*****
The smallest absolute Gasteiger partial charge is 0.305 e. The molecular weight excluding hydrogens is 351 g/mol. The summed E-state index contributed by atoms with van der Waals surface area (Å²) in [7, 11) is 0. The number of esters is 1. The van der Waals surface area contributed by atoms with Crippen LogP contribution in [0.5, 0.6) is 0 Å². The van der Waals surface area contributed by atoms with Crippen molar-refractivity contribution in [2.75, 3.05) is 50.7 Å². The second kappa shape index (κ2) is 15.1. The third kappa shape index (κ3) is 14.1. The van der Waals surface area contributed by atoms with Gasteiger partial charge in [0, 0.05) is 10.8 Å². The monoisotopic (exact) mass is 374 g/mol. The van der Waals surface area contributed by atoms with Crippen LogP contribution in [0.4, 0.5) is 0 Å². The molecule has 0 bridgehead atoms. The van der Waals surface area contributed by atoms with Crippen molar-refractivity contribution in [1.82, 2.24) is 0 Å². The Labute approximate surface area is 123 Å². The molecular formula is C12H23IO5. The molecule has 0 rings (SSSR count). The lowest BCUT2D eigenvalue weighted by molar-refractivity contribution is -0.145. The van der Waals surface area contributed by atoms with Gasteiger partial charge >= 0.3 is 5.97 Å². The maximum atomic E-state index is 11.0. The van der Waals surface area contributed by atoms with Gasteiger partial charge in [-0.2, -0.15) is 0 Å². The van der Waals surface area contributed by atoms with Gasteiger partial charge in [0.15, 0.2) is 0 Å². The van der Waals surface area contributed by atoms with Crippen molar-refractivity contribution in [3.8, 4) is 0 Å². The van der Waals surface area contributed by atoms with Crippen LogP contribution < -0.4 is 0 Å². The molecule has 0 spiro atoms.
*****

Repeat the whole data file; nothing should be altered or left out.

The smallest absolute Gasteiger partial charge is 0.305 e. The molecular weight excluding hydrogens is 351 g/mol. The summed E-state index contributed by atoms with van der Waals surface area (Å²) in [7, 11) is 0. The number of esters is 1. The van der Waals surface area contributed by atoms with Crippen LogP contribution in [0.5, 0.6) is 0 Å². The van der Waals surface area contributed by atoms with Crippen molar-refractivity contribution in [2.75, 3.05) is 50.7 Å². The second kappa shape index (κ2) is 15.1. The third kappa shape index (κ3) is 14.1. The van der Waals surface area contributed by atoms with Gasteiger partial charge in [0, 0.05) is 10.8 Å². The monoisotopic (exact) mass is 374 g/mol. The van der Waals surface area contributed by atoms with Crippen LogP contribution in [0.4, 0.5) is 0 Å². The molecule has 0 bridgehead atoms. The van der Waals surface area contributed by atoms with Crippen molar-refractivity contribution in [1.82, 2.24) is 0 Å². The Labute approximate surface area is 123 Å². The molecular formula is C12H23IO5. The molecule has 0 rings (SSSR count). The lowest BCUT2D eigenvalue weighted by molar-refractivity contribution is -0.145. The van der Waals surface area contributed by atoms with Gasteiger partial charge >= 0.3 is 5.97 Å². The maximum atomic E-state index is 11.0. The van der Waals surface area contributed by atoms with Gasteiger partial charge in [-0.2, -0.15) is 0 Å². The van der Waals surface area contributed by atoms with Gasteiger partial charge in [0.15, 0.2) is 0 Å². The van der Waals surface area contributed by atoms with Crippen molar-refractivity contribution in [3.8, 4) is 0 Å². The van der Waals surface area contributed by atoms with Crippen LogP contribution < -0.4 is 0 Å². The molecule has 0 spiro atoms.